How One Dad Taught His Daughter A Valuable Internet Lesson
Yesterday I came across the video below on the fabulously Rated R site Pajamas and Coffee. Please take the time to watch it before you read this post. It’s a bit long, but very interesting.
This is the equivalent of an internet arse whipping by dad. I can’t imagine how horrified she was when she started hearing from her friends. “Ummm, Hannah, you might want to see this…” With every passing second of his smoking, seething rant, she must have sunk deeper and deeper into humiliation. I am now grateful my arse whippings (all deserved) happened in the privacy of my own home.
While I don’t agree with his tactics, he is teaching his daughter a very valuable lesson. Yes, this little girl needed a reality check. One I fear most of our teens need these days. Her life isn’t horrible. Her life is wonderful. She has a roof over her head, parents who love her, she gets to go to school every day and receive an education, she gets to eat and has clothes to wear. Pay her? Oh she is getting paid all right. To the tune of rent, food, transportation, computers, phones, etc. But that isn’t the real lesson.
A couple of her statements gave me a good laugh. Not because they are funny per se, but more because they are so very classic teenager.
“We have a cleaning lady and her name is Linda, not Hannah.” My own have said something similar. The appropriate discipline to this statement is to give your housekeeper a paid day off and allow your teen to fill in. Very effective. Teenagers are by design unappreciative and ungrateful. We aren’t going to change that.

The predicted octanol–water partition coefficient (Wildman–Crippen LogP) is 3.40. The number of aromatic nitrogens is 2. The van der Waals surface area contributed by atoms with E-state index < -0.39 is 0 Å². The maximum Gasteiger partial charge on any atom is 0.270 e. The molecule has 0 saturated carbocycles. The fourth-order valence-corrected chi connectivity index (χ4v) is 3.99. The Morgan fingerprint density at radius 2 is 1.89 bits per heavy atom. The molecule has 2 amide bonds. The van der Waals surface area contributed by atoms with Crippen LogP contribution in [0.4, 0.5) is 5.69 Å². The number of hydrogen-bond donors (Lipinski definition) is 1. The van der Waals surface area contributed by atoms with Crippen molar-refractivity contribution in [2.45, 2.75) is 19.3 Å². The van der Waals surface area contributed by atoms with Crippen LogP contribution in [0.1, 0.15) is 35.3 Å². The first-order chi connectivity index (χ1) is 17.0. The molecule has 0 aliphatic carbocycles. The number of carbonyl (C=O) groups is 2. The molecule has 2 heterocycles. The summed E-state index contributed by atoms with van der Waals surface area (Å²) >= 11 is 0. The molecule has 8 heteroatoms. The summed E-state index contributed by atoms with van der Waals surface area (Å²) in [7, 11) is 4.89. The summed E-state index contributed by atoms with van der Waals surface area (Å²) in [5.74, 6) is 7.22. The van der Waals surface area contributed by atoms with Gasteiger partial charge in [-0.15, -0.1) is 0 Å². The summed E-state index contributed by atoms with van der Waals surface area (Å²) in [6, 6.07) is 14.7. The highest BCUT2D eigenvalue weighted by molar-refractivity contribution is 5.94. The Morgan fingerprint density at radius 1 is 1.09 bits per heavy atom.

“When you are old and need someone to wipe your ass…” Ouch. It sounds harsh and hateful, but who didn’t think those things about their parents? I used to shove my face into my pillow and tell my parents exactly what I thought of them. I didn’t mean most of it and by the time I was finished with my tantrum I was over it. The best part? My pillow never told a soul.
And that, right there, is the rub. It isn’t that she is an ungrateful, potty mouthed, entitled jerk. All teens are. It’s their job. The problem here is that what used to be private is now very public and teenagers are relentlessly stupid when it comes to understanding that. They can’t help it. Their brains are not wired in such a way to understand the affects of making every aspect of their life public.
Take sexting. It’s a FEDERAL OFFENSE. Yet, my guess is that at least 15 naked photos have been sent in the time it has taken me to write this sentence. How about using profanity on the internet. My kids know I have their passwords. They know I am watching. They know colleges are watching. And still almost twice a week I am forcing them to erase something from their wall. I see it in all of their friends’ Facebook posts too. It makes me want to beat my head against the wall. Often.
I don’t agree with this man’s tactics. BUT? They will teach his little girl a very valuable lesson. It isn’t to be to be grateful for the roof over her head or the clothes on her back or that she has it way easier than her dad who apparently walked two miles to school uphill both ways in four feet of snow with no shoes on while studying for both high school and college. That is not the lesson here. She is a teenager and that gratitude won’t kick in until she is on her own and paying for life herself.
The lesson Hannah learned here is the power of the internet. If she ever does get that computer back I would bet my bottom dollar she will carefully choose her words.